Both sides of my family have a very rich heritage throughout Northern Utah, and I spent a lot of time there growing up. Melissa and I have worked to make the relationships with those relatives as strong as possible, and think it is of the up most importance especially for our boys. While some people take their children to Disneyland, we think a road trip to Utah is more important. We just returned from a week long trip to celebrate my grandmothers 80th birthday, and all of my siblings and families were able to attend. We also got to see some cousins on both sides of the family, some of which I haven't seen for 10 or more years. I was also able to spend some time in the kitchen with Grandma, an honor to say the least.
This woman amazes me, at over 80 she is content to work all day long in the kitchen to prepare meals for her loved ones. The idea of a meal out is ridiculous to her. She has a very elaborate garden, and a few fruit trees, and is a master preserver of foods. Freezing, and canning the summer and fall bounty to get her through the winter months. I realize that while some of us and others are getting into food preservation as if it were trendy, and allows us to eat locally year round, she on the flip side does it for different reasons. While I will search out organic, local raspberries and make jam for the year from them, she will plant, grow, water, and harvest her own raspberries, and turn that into a jam that blows mine out of the water. From a humble upbringing on a small farm, this is how she was raised. There was never enough to waste, and the things you ate were direct reflections of your hard work. There was an attachment to everything that was eaten, an attachment that is missing in almost every household in the country now. An attachment that when not in place has led us to "factory farming", un-sustainable practices, over worked land, and what some consider the basis of all of the problems that plague our society.
Grandma is the poster person for sustainability. I am extremely fortunate to have her experience on my side. Some of her cooking practices absolutely crack me up. For food storage in the winter months she keeps things outside, or in the garage, a practice that makes perfect sense in that it never gets warmer than 30 degrees or so, but I wouldn't have thought of in a million years. On more than one occasion I put things on the back porch or on top of the truck in the garage to "cool down" for her.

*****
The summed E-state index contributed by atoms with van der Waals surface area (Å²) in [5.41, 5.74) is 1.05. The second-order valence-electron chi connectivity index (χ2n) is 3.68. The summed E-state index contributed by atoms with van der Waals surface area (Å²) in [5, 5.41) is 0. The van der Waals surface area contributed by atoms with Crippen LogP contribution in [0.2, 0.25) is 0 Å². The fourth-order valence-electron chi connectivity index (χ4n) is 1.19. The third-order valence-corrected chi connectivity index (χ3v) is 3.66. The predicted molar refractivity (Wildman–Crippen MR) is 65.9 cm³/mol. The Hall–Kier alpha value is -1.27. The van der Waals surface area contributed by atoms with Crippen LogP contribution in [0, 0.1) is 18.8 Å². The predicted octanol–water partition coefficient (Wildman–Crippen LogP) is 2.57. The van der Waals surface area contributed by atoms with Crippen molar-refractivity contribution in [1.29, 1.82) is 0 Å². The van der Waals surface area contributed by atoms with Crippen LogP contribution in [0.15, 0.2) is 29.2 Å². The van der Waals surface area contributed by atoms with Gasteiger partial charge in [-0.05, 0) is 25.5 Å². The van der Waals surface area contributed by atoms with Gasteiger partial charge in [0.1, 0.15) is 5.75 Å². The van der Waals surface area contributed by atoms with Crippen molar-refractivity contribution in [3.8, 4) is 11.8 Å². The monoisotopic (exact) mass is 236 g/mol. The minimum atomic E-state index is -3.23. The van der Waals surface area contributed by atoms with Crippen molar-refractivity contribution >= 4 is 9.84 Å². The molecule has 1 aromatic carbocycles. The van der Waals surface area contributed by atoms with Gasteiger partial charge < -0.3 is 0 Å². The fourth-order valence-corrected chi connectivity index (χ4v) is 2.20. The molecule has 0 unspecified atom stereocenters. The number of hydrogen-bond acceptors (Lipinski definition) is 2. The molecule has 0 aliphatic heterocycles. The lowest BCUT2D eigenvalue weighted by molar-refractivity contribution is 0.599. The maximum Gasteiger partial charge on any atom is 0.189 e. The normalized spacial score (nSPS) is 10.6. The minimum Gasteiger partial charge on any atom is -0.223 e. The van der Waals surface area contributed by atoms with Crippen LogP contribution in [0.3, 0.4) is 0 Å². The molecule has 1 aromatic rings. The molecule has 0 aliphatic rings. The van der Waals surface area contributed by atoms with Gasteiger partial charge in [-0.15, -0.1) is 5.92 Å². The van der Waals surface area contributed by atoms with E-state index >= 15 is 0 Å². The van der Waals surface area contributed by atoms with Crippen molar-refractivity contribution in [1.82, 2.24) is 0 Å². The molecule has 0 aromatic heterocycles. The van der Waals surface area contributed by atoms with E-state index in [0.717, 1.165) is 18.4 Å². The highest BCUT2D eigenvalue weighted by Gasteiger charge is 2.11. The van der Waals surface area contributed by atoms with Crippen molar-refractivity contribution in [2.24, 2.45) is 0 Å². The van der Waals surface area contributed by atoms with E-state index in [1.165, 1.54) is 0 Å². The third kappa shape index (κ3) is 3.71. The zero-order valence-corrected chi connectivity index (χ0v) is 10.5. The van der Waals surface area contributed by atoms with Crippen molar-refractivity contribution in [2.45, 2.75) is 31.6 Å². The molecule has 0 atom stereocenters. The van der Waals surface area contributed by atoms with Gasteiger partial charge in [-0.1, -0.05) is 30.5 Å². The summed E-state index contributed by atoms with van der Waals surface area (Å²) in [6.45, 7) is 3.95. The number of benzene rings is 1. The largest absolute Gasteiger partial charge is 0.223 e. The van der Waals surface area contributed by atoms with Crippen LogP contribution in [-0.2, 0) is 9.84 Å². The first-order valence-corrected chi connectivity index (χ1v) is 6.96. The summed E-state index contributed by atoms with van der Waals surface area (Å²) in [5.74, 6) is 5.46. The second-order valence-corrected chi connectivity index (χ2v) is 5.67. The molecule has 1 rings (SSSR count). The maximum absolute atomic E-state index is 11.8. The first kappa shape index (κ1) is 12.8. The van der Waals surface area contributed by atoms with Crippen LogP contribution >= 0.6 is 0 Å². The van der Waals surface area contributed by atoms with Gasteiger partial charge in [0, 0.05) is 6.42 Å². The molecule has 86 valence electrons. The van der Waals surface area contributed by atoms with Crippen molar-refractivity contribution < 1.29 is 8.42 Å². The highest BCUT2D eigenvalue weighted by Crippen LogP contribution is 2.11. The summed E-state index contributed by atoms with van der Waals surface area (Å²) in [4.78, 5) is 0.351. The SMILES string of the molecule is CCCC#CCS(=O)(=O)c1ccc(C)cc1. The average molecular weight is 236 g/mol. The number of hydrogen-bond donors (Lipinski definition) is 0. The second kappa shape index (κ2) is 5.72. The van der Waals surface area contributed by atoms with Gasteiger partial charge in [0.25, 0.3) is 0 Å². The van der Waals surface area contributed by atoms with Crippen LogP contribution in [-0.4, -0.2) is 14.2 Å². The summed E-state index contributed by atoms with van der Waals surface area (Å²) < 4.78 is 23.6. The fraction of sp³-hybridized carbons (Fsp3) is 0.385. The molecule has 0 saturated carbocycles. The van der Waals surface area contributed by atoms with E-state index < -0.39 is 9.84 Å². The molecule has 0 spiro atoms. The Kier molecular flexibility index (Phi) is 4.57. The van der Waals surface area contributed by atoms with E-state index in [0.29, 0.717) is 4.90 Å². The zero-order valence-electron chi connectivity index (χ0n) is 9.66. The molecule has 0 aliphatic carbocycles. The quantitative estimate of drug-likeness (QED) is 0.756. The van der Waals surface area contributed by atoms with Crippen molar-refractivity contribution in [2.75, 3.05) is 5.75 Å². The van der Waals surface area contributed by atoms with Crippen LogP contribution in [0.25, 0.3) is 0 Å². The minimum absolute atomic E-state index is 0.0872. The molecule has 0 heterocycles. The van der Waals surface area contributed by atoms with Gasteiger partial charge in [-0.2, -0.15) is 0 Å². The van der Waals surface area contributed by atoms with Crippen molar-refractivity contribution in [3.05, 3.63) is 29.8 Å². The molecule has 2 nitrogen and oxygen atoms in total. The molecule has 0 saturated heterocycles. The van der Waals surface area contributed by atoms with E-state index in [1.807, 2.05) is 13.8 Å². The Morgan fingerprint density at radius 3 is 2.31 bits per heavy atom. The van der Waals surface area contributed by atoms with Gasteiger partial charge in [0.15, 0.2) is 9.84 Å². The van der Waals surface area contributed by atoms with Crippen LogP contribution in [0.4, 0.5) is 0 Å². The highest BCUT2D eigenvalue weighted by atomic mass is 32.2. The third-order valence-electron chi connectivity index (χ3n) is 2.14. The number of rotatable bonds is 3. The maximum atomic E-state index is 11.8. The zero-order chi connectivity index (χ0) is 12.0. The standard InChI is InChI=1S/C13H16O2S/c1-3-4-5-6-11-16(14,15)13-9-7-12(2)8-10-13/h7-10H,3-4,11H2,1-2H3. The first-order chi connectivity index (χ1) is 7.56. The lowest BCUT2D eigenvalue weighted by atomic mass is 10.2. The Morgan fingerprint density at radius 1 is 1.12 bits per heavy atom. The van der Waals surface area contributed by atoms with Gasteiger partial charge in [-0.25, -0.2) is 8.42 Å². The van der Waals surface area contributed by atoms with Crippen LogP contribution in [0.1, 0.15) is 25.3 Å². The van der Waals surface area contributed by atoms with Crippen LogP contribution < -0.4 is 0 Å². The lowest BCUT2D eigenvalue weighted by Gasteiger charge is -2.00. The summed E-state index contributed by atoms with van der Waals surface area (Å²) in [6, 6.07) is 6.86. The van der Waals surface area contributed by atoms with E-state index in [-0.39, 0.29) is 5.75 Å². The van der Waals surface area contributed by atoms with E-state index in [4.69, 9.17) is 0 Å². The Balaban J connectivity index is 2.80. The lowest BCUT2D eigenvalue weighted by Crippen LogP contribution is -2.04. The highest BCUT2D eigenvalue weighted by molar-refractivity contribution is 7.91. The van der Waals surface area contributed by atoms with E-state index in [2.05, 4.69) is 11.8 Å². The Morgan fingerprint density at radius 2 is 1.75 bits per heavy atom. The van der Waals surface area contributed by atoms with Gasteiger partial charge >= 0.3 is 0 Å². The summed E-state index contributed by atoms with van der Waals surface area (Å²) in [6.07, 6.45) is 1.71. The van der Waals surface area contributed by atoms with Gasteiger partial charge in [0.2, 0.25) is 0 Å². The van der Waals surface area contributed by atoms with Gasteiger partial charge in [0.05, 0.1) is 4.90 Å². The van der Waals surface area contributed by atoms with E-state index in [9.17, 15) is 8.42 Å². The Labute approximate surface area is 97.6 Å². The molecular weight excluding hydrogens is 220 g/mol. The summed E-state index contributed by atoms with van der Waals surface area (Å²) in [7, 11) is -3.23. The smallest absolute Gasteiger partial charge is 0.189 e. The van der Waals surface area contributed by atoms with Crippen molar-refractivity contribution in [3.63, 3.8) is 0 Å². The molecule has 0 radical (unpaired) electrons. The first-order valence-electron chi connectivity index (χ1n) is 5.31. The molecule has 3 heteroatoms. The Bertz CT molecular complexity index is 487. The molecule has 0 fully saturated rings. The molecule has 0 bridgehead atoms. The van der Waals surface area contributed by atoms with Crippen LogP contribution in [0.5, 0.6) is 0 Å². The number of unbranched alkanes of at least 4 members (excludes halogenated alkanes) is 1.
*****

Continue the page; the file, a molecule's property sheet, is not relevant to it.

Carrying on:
In all honesty I find the fads that most states have recently found for eating already in direct action in Utah. Family meals and values take a higher meaning. Produce stands are everywhere. Putting food by is the norm, almost everyone has a garden, almost everyone bakes, almost everyone cans. But, at the same time I found an absolute lack of fine dining restaurants, and somewhere the two are related. Because people eat, and cook like this I was able to track down a few great finds, stores that couldn't exist in my local. My grandmother was making rolls one morning and I noticed the flour she had was absolutely gorgeous. She said she bought it straight from the mill about 25 miles up the road. We sought out said mill later that day, and were able to pack home a 50# bag of bread flour, and a 25# bag of AP flour. Then we stopped by a small supply store and I was able to buy some dried potatoes for use in breads, some tomato powder (grown by the company that sells them, dried and then ground into a powder- perfect for soups, sauces, etc) and a few other items. All of them without preservatives, all of them yielding produce that was grown just down the road, never leaving the company's hands.
All in all we had a great trip. It was great to see family, get on the open road, and learn. I am back home now and am not working again until the 11th of February, so after a fortune worth of grocery shopping yesterday, I plan to spend most of that time in the kitchen at the house. If your in the neighborhood feel free to stop by, I will be cooking, most likely trying to figure out how my grandma does it.